“Young children learn to regulate their emotions by interacting with a calm adult first, and the children who found lockdown most challenging were those whose parents and caregivers weren’t able to provide that support for them.” she said.

“This might have been because they were exhausted key workers who had to find childcare or isolate from their children, managing caregivers’ own fears and their own physical and mental health might have been struggle, and everything from finances to relationships became very strained, creating additional pressure for parents.

“Many children struggled due to a lack of physical exercise and excessive screen time.

“Many families experienced an initial period of difficulty as they existing problems for the first time - problems which had previously been hidden by busy separate lives: drug and alcohol use by teens, challenging behaviours and anxiety and insecurities.”

However Kerry said that many parents have reconnected with children during lockdown and built stronger skills.

“They have done less herding and taxi driving and more listening and playing and the richer and more connected relationships they have created has been an unexpected bonus.” she said.

Kerry added that home education was often a bigger issue and flashpoint than social isolation, with schooling a cause of significant conflict and distress.

“Children stayed in contact with friends via online gaming, video conferencing and other apps - this generation is well equipped to maintain friendships with technology.” she said.

“Parents told us they found it very difficult to get children to do the work.

“Children told us they were afraid of being found out. One nine year old boy told me: ‘I don’t want to do school work with my parents because they think I’m really smart and they’re going to find out I’m not – I get good marks because I cheat and copy and when they see I can’t do the work they’re going to know’.

“This was a common fear for children – a sense of discomfort as school invaded their homes and family relationships. Most children like to keep school and home separate

“Parents felt exposed and vulnerable as they were unable to understand or support their children’s learning.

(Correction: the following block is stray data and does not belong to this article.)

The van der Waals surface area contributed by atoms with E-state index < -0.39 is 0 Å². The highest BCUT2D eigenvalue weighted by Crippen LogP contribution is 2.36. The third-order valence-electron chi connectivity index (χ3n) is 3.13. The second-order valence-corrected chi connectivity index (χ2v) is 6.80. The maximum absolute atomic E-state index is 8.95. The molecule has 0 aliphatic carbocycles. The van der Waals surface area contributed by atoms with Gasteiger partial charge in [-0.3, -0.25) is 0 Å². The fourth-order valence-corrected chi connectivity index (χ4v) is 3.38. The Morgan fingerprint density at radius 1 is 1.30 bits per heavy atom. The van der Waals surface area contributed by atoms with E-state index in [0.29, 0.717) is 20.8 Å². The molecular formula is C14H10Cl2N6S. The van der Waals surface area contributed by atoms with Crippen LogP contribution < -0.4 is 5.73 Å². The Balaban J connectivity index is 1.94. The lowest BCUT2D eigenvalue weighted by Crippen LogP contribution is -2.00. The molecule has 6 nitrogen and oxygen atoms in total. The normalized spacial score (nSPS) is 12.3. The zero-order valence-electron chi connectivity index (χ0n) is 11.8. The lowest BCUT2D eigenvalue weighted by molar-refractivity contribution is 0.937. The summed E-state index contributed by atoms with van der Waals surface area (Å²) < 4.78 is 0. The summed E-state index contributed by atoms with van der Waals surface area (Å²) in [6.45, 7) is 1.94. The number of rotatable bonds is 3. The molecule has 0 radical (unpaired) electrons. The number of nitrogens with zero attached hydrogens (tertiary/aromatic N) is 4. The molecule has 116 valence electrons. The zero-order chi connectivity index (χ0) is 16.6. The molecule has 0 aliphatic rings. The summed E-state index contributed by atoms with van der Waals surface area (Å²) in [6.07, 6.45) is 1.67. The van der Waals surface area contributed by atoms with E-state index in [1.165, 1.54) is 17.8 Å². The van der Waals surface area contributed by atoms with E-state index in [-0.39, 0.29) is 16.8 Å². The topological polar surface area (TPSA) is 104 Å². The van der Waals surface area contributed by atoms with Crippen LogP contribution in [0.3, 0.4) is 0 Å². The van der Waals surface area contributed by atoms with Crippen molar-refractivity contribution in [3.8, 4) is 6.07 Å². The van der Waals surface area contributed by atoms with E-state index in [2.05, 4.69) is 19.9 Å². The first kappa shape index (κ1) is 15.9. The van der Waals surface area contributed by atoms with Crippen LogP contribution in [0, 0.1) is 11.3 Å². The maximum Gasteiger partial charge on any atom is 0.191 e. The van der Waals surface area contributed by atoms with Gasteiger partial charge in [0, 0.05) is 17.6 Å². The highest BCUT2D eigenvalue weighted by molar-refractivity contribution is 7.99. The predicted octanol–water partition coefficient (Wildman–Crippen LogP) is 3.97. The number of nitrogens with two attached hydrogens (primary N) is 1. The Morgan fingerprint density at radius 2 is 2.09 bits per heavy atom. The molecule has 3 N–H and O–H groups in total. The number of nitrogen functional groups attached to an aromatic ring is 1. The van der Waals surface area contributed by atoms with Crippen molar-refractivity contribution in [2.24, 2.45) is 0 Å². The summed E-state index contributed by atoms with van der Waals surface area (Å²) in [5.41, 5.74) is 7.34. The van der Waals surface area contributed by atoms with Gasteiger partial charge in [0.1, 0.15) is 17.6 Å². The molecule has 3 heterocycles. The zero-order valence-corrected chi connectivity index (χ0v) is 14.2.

“Many couldn’t access ICT equipment or provide internet access for multiple children and this led to frustration.”

Kerry said that there would be difficulties for children returning to school and has urged families to be vigilant for certain types of behaviour.

“Some children found it difficult to adjust to the new routines which replaced school when lockdown began and many will find it difficult to adjust again as they return to a largely unknown version of school life.

“For some, returning to school will be a relief and a welcome escape from a difficult home life, for others we are asking them to accept a terrifying prospect which potentially places vulnerable members of their family in danger.

“I am seeing an increase in children presenting with germ phobias and obsessive hand washing and sanitising, fears of family getting ill or dying and social anxiety in children who spent a lot of time online during lockdown.

“Where school has been a difficult environment for children before lockdown, we can expect the tension and worry to be significantly increased.”

“Children really need detail – how will I walk in? where will I hang my coat? What will lunchtime be like?

“It is very difficult for parents to communicate a sense of safety and confidence to children because they aren’t feeling it themselves.

“Many parents have legitimate concerns about children putting vulnerable family members at risk by transmitting the virus, and most of the advice and reassurance feels counterintuitive given the conflict with previous safety precautions we have relied on to stay safe.”